Why Do Shortsighted People See Their Face Clearly In the Mirror But Everything Else Is Blurry?

The distance from your eyes to the mirror is irrelevant. It’s the distance from your eyes to a given object that counts, just as it would when you look at it without the mirror.

The light reflected from an object has to get to your eyes somehow, or else you wouldn’t see it. The light coming from things behind your back would never get to your eyes if the mirror weren’t there to turn it around. That’s all the mirror does: It takes light that would have passed you by and shoots it back at your eyes.

Suppose you’re facing the mirror and looking at an object behind you. Instead of coming straight from the object to your eyes, the light has to pass you by, go to the mirror and then come back to your eyes.

That’s a greater distance than if you had been facing the object, so it is even blurrier than if you had turned around and looked at it directly. The image of your beautiful face is also blurrier than if you were looking at it from the position of the mirror. The light has to go from your beautiful face to the mirror and back to your beautiful eyes, twice as far as if you were looking at your beautiful face from the position of the mirror.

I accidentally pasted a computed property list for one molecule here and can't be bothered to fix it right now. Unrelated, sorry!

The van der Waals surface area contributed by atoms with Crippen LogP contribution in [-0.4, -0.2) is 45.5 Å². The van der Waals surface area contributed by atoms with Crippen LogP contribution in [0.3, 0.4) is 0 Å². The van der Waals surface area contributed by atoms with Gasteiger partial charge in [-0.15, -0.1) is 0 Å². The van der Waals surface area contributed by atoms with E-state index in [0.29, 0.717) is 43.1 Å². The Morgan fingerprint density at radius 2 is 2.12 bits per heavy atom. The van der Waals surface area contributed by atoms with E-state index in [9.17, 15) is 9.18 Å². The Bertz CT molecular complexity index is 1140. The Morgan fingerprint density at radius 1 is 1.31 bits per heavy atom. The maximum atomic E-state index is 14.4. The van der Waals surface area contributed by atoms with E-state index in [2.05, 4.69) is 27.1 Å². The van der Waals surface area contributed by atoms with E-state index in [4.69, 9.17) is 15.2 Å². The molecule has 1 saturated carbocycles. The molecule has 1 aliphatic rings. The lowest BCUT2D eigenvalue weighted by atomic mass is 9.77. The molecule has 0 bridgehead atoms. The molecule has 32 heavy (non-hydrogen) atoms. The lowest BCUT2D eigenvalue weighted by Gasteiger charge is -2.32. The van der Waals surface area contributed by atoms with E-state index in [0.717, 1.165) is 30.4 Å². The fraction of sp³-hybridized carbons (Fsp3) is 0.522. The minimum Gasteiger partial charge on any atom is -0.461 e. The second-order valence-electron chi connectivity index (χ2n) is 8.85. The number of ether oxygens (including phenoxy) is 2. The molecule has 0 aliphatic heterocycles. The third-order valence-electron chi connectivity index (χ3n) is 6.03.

This is all based on the fact that the farther away an object is, the fuzzier it will appear to nearsighted eyes. That’s generally true, and here’s why.

Nearsighted eyes are good at focusing light rays that are diverging, radiating out in all directions, as they are from a nearby object. But nearsighted eyes are not so good at focusing light rays that are more or less parallel, as they are from a distant object. It’s not that near and distant objects are shooting their light out differently; every object reflects light in many directions.

Remember how we drew a shining sun in kindergarten, with all those rays coming out in all directions? But when you’re far away from an object, your eyes are intercepting only a small fraction of those “all directions” rays.

It’s as if all the rays are now coming from the same, severely limited direction, like a bundle of parallel sticks, all pointing from the object straight at you. And that’s the situation, focusing parallel rays, that nearsighted eyes can’t handle well, so the object is blurred.

About Karen Hill

Karen Hill is a freelance writer, editor, and columnist. Born in New York, her work has appeared in the Examiner, Yahoo News, Buzzfeed, among others.

Leave a Comment